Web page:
Ever face a situation where your normal security force won’t cut it?
Whether it’s a planned event like a trade show, the sudden appearance of protesters, or the aftermath of a stressful incident like workplace violence, there are times when your building would be better protected by additional security officers.
Anticipating the need for extra security should be part of your emergency
preparedness plans. Regardless if you have in-house security, contract with a provider, or simply use technology, you should outline what events would require additional security and how to secure increased protection.
What Can Extra Guards Provide?
Any number of events may demand extra security (see sidebar), but the risks associated with those situations will determine the extent of your guards’ duties.
In most cases, temporary officers will simply provide additional bodies to carry out established security protocol – manage access control, conduct patrols, provide perimeter reinforcement, and be on the lookout for misconduct.
The visibility of guards can also reassure personnel that their safety is important to your company.
“Regardless of the security threat you’re facing, adding resources can help prevent escalation,” explains Mike Coleman, vice president of commercial real estate for AlliedBarton, a security services provider. “The mere presence of a security officer provides a sense of the building and its occupants being safe and secure.”
How Do I Change an Existing Contract?
If you already work with a security company, review the terms of your Scope of Work and ensure that it provides wiggle room for last-minute guard requests.
“Build into the contract a stipulation that the contractor will provide a number of unscheduled guards within a certain time for unplanned events and be able to provide scheduled guards for planned events,” advises Glen Kitteringham, president of Kitteringham Security Group, a consulting firm.
If you have enough advance notice, you can also have a secondary contract drawn up for the specific event.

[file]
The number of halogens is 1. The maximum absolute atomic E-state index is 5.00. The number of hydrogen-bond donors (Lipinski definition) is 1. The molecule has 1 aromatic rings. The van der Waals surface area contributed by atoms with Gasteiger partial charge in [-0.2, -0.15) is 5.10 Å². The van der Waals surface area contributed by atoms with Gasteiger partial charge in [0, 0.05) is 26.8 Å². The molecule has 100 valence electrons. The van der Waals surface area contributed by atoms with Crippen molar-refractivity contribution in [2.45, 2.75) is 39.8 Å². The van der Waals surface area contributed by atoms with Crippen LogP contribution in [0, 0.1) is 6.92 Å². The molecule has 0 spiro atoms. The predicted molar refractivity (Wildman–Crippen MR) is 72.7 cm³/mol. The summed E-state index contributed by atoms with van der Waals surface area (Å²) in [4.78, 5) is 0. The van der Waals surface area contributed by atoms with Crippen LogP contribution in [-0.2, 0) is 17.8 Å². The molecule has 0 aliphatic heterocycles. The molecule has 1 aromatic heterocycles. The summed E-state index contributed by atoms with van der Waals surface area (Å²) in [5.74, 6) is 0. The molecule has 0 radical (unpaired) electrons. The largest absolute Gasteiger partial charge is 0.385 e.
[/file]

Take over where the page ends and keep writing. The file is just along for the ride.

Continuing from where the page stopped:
How Do I Work with a Security Provider?
If you don’t normally contract with a provider, you shouldn’t be making cold calls when push comes to shove, says Kitteringham. Without an established relationship, you could waste valuable time or come up empty-handed.
“You don’t want to be scrambling at the last minute because you don’t have a contract in place, legal has to approve the agreement, or you need to negotiate a price,” Coleman cautions. “Have a provider on file and obtain an advance agreement that addresses pricing and contract language.”
Vet security providers as you would any other business, recommends Kitteringham. Make sure they have a proven track record, appropriate liability measures in place, and an adequate pool of guards.
“If you don’t want to sign an agreement in advance, have a letter of intent on file and establish situations when you would likely need temporary guards,” recommends Coleman.
How Much Will Additional Protection Cost?
Pricing for increased security is highly variable. The cost depends on how many additional guards you need and for what duration. If you’re an infrequent or new customer, pricing will also differ from properties with routine contracts.
Discuss what type of equipment the guards should have, Coleman advises. Special items like radio communication, vehicle support, or foul weather gear can impact the total cost.
Regardless of how much the package costs, remediating potential loss is always a worthwhile investment.
“The cost of adding extra protection pales in comparison when you consider how quickly the cost of an event can snowball,” says Coleman. “How can you put a price on avoiding insurance claims, physical damage to the building, lawsuits, loss of occupant confidence, or a tarnished
Jennie Morton email@example.com is associate editor of BUILDINGS.